Identification of Potential Distinguishing Markers for the Use of Cannabis-Based Medicines or Street Cannabis in Serum Samples
Metabolites 2021, 11(5), 316; https://doi.org/10.3390/metabo11050316 - 13 May 2021
Cited by 2 | Viewed by 1411
Abstract
Increasing prescription numbers of cannabis-based medicines raise the question of whether uptake of these medicines can be distinguished from recreational cannabis use. In this pilot study, serum cannabinoid profiles after use of cannabis-based medicines were investigated, in order to identify potential distinguishing markers. [...] Read more.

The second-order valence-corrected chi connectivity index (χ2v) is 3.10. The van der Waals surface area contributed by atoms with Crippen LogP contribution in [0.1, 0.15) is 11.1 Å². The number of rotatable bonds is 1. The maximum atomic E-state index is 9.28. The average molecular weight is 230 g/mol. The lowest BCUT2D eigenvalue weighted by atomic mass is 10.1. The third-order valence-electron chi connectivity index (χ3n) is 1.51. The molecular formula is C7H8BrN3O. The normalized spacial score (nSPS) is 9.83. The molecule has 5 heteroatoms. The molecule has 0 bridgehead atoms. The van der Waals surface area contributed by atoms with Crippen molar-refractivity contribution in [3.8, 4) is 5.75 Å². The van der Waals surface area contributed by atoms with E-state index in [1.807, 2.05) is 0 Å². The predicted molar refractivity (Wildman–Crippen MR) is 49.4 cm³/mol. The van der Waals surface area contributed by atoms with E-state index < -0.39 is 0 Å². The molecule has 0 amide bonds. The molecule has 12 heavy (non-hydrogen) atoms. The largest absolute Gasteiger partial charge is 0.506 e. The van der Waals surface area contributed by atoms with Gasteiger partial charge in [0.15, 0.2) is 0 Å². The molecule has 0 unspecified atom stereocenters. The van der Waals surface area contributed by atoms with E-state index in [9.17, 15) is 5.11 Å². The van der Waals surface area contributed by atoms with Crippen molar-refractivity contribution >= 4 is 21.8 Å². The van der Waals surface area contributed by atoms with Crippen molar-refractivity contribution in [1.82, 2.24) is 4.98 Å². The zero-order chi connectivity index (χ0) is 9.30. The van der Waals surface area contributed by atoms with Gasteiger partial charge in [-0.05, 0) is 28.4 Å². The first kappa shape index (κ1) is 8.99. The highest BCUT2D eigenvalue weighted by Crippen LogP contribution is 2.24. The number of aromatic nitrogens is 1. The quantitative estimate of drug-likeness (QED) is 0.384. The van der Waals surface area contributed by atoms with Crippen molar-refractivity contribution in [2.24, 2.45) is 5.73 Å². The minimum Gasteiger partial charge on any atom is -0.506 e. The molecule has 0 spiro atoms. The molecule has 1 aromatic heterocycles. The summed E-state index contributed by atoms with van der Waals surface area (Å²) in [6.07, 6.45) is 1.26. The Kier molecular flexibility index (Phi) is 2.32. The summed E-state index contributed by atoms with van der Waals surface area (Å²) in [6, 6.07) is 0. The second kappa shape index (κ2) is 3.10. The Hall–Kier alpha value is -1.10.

Increasing prescription numbers of cannabis-based medicines raise the question of whether uptake of these medicines can be distinguished from recreational cannabis use. In this pilot study, serum cannabinoid profiles after use of cannabis-based medicines were investigated, in order to identify potential distinguishing markers. Serum samples after use of Sativex®, Dronabinol or medical cannabis were collected and analyzed for 18 different cannabinoids, using a validated liquid chromatography-tandem mass spectrometry (LC-MS/MS) method. Analytes included delta-9-tetrahydrocannabinol, 11-hydroxy-tetrahydrocannabinol, 11-nor-9-carboxy-tetrahydrocannabinol, cannabidiol, cannabinol, cannabigerol, cannabichromene, cannabicyclol, tetrahydrocannabivarin, cannabidivarin, tetrahydocannabinolic acid A, cannabidiolic acid, cannabinolic acid, cannabigerolic acid, cannabichromenic acid, cannabicyclolic acid, tetrahydrocannabivarinic acid and cannabidivarinic acid. Cannabinoid profiles of study samples were compared to profiles of street cannabis user samples via principal component analysis and Kruskal–Wallis test. Potential distinguishing markers for Dronabinol and Sativex® intake were identified, including 11-hydroxy-tetrahydrocannabinol/delta-9-tetrahydrocannabinol ratios ≥1 and increased concentrations of 11-nor-9-carboxy-tetrahydrocannabinol, cannabidiol or cannabichromene. Larger quantities of minor cannabinoids suggested use of cannabis. Use of medical and street cannabis could not be distinguished, except for use of a cannabidiol-rich strain with higher cannabidiol/delta-9-tetrahydrocannabinol and cannabichromene/delta-9-tetrahydrocannabinol ratios. Findings of the study were used to classify forensic serum samples with self-reported use of cannabis-based medicines. Full article